In yesterday’s piece, I discussed how a visit to YouTube helped me to uncover some sorely needed perspective.
As the discussions of how best to care for our aging mother droned on and on, I realized that I was becoming less gentle, less open, and less empathetic. Instead, I began to swing back and forth between resentment and fear, between oversensitivity and dissociation. As the video from yesterday’s post articulated, these feelings are commonplace for most who are consumed by elder care.
While the term “compassion fatigue” forms the basis of the speaker’s exposition, what resonated with me was the sense of being pulled away from one’s equanimous set-point of thought and behavior. And the off-centeredness is not horizontal; rather, there seems to be a vertical plummet, a feeling of being buried beneath the burdens. Today’s practice unearths one from this emotional internment, and instead establishes a strong root system that allows for growth amidst harsh conditions.
To prepare, begin with a “rolling” Cat/Cow: This variation not only awakens and frees the spine and surrounding muscles, it opens the hips and side body while honing in on one’s inner rhythms. On all fours, begin the traditional spinal flex movement: Inhale to deeply arch the spine, lifting the chest and tail; exhale to round fully, dropping the head and tucking the pelvis. Complete 6-10 rounds of this.
Then, begin to circle the entire package, moving forward and then to the right, and then back toward the heels, and to the left; circle and shift forward and back as the spinal flexes continue. Continue moving clockwise for 1 minute, then reverse directions for another minute. Inhale as you circle forward on the hands and knees; exhale as you shift and circle around into the back space.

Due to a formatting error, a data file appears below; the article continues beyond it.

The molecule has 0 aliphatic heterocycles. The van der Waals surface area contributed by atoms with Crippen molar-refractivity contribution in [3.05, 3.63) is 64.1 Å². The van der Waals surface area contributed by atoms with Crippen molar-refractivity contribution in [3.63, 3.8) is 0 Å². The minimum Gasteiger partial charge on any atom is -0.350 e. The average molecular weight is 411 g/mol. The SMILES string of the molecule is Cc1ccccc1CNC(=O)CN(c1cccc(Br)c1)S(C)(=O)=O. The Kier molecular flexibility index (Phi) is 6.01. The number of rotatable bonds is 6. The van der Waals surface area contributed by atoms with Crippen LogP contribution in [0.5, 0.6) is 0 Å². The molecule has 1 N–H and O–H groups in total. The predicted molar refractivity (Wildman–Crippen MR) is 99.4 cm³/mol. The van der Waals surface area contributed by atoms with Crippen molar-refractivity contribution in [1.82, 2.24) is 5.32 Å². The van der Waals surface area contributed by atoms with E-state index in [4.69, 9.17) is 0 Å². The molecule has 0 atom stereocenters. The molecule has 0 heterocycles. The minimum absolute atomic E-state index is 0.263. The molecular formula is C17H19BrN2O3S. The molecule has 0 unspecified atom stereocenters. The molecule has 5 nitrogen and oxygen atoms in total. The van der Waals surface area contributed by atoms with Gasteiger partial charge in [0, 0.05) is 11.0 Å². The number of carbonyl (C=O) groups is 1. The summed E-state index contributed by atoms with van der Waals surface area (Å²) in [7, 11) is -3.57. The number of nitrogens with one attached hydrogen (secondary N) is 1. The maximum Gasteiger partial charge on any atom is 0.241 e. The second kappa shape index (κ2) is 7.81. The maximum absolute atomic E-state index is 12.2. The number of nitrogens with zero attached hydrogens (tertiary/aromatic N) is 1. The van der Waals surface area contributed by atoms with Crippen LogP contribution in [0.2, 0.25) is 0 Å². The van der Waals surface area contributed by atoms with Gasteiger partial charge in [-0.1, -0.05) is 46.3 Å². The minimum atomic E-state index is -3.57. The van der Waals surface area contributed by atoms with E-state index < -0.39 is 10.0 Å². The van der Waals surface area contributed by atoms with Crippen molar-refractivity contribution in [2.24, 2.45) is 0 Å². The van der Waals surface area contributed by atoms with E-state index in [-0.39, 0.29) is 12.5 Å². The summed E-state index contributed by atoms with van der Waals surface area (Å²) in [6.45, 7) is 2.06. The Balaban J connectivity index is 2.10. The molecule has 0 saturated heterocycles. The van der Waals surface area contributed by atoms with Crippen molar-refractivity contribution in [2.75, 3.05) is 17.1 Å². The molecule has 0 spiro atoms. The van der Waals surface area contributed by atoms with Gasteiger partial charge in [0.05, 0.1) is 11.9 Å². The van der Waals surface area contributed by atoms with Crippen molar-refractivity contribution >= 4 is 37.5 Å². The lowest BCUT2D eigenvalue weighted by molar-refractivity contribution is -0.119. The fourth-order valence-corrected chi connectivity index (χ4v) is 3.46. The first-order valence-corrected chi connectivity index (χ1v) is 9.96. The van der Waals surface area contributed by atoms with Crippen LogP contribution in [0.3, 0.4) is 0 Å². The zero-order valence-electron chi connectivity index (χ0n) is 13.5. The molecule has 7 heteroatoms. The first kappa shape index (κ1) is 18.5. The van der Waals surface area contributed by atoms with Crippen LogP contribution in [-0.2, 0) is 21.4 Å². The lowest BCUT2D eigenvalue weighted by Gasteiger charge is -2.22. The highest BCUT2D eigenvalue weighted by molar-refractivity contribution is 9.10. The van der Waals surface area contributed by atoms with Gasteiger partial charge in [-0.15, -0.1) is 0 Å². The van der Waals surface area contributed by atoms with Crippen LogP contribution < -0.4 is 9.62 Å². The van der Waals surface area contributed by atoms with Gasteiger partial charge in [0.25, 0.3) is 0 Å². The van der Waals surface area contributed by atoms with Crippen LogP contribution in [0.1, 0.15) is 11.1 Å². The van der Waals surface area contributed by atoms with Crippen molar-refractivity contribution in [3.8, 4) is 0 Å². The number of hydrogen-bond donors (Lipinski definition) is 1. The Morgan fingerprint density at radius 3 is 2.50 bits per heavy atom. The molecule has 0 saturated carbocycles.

Now, come onto your belly, as if setting up for Sphinx Pose: upper body lifted, propped on the forearms; belly and legs on the ground. The following movement immerses you in the sensation of “dead weight”: As you tune in to the physical sense of burden and helplessness, your mind begins to elevate and expand, ever-searching for a solution to the feeling. In the Sphinx position, begin to drag yourself along the floor. (Ideally, the floor is bare, as carpet will require unusual effort.) Discover how your muscles adapt to the need to move in this new way; as they do so, the mind follows suit, freeing you from previous constraints of thought and action.
Slither along the ground for 3 minutes. Then, pull back into Baby Pose for a brief rest. When you are ready, come onto hands and knees, then straighten the legs as if to hang in Standing Forward Bend. Hold the ankles, and begin to Elephant Walk around your practice space. If you can not hold the ankles and move, place the hands on the floor; as the right foot moves, the left hand “walks forward,” and vice versa. Continue this walking for another 3 minutes.
Special note: I find a meditative quality in this movement when I walk in a Figure 8. If some pattern appeals to your kinesthetic intuition, feel free to do it in your own way.
Now, come into a seated pose on the floor. Ideally, you will sit on or between your heels (Rock or Celibate pose, respectively). If this is not comfortable for you, find the most supported position that allows your spine to soar in an aligned manner.
In this posture, bring the right hand about 6 inches above the crown of your head: The space between head and hand is “right” when you feel an energetic vibration—open and connected at the same time. The left palm lies on the Heart center, fingers together and pointing to the right. With your closed eyes gazing at the Third Eye, begin long, deep breaths, in and out through the nose. This mudra draws the blessing of the Universe into your Heart energy, helping to free you from negativity toward self and others. As you sit, tall and strong, the heightened sense from the mudra aligns with your rootedness: You are steady and ready for whatever comes your way.